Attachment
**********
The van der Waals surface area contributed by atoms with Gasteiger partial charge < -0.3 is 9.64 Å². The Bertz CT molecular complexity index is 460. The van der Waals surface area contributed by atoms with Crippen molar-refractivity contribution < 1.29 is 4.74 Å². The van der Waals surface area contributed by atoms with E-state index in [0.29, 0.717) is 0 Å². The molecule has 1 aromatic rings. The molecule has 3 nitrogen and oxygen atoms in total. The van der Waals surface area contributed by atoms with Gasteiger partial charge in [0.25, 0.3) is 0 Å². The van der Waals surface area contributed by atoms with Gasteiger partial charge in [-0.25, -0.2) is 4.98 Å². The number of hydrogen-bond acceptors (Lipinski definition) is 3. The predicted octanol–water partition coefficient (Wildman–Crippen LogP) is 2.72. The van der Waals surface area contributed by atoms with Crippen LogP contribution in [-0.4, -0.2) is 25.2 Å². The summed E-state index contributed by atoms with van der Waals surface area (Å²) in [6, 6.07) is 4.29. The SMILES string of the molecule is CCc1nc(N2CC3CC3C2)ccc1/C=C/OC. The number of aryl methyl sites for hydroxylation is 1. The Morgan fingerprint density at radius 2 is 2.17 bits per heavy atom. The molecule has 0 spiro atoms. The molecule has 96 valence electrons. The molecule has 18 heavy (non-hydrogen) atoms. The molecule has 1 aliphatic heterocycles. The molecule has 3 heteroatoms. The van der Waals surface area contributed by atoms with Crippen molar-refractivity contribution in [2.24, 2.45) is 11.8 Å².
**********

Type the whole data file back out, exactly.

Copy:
The van der Waals surface area contributed by atoms with Gasteiger partial charge < -0.3 is 9.64 Å². The Bertz CT molecular complexity index is 460. The van der Waals surface area contributed by atoms with Crippen molar-refractivity contribution < 1.29 is 4.74 Å². The van der Waals surface area contributed by atoms with E-state index in [0.29, 0.717) is 0 Å². The molecule has 1 aromatic rings. The molecule has 3 nitrogen and oxygen atoms in total. The van der Waals surface area contributed by atoms with Gasteiger partial charge in [0.25, 0.3) is 0 Å². The van der Waals surface area contributed by atoms with Gasteiger partial charge in [-0.25, -0.2) is 4.98 Å². The number of hydrogen-bond acceptors (Lipinski definition) is 3. The predicted octanol–water partition coefficient (Wildman–Crippen LogP) is 2.72. The van der Waals surface area contributed by atoms with Crippen LogP contribution in [-0.4, -0.2) is 25.2 Å². The summed E-state index contributed by atoms with van der Waals surface area (Å²) in [6, 6.07) is 4.29. The SMILES string of the molecule is CCc1nc(N2CC3CC3C2)ccc1/C=C/OC. The number of aryl methyl sites for hydroxylation is 1. The Morgan fingerprint density at radius 2 is 2.17 bits per heavy atom. The molecule has 0 spiro atoms. The molecule has 96 valence electrons. The molecule has 18 heavy (non-hydrogen) atoms. The molecule has 1 aliphatic heterocycles. The molecule has 3 heteroatoms. The van der Waals surface area contributed by atoms with Crippen molar-refractivity contribution in [2.24, 2.45) is 11.8 Å².